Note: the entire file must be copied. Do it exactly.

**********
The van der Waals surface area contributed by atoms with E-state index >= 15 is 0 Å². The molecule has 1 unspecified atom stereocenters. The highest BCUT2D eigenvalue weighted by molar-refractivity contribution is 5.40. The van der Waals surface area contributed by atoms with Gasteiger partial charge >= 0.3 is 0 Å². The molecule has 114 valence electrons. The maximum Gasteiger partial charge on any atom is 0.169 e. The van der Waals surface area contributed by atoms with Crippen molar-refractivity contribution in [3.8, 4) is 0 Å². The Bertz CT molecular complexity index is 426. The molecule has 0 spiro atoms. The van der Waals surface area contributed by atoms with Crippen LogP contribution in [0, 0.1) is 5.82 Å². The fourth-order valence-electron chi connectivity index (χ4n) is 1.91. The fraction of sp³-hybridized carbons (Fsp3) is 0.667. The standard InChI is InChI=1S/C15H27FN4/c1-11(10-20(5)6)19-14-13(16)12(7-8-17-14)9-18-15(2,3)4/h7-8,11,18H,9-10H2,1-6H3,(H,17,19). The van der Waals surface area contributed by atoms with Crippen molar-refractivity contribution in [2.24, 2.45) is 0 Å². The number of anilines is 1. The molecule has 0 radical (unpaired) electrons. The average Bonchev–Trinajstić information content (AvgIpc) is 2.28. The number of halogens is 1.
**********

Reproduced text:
The van der Waals surface area contributed by atoms with E-state index >= 15 is 0 Å². The molecule has 1 unspecified atom stereocenters. The highest BCUT2D eigenvalue weighted by molar-refractivity contribution is 5.40. The van der Waals surface area contributed by atoms with Gasteiger partial charge >= 0.3 is 0 Å². The molecule has 114 valence electrons. The maximum Gasteiger partial charge on any atom is 0.169 e. The van der Waals surface area contributed by atoms with Crippen molar-refractivity contribution in [3.8, 4) is 0 Å². The Bertz CT molecular complexity index is 426. The molecule has 0 spiro atoms. The van der Waals surface area contributed by atoms with Crippen LogP contribution in [0, 0.1) is 5.82 Å². The fourth-order valence-electron chi connectivity index (χ4n) is 1.91. The fraction of sp³-hybridized carbons (Fsp3) is 0.667. The standard InChI is InChI=1S/C15H27FN4/c1-11(10-20(5)6)19-14-13(16)12(7-8-17-14)9-18-15(2,3)4/h7-8,11,18H,9-10H2,1-6H3,(H,17,19). The van der Waals surface area contributed by atoms with Crippen molar-refractivity contribution in [2.24, 2.45) is 0 Å². The number of anilines is 1. The molecule has 0 radical (unpaired) electrons. The average Bonchev–Trinajstić information content (AvgIpc) is 2.28. The number of halogens is 1.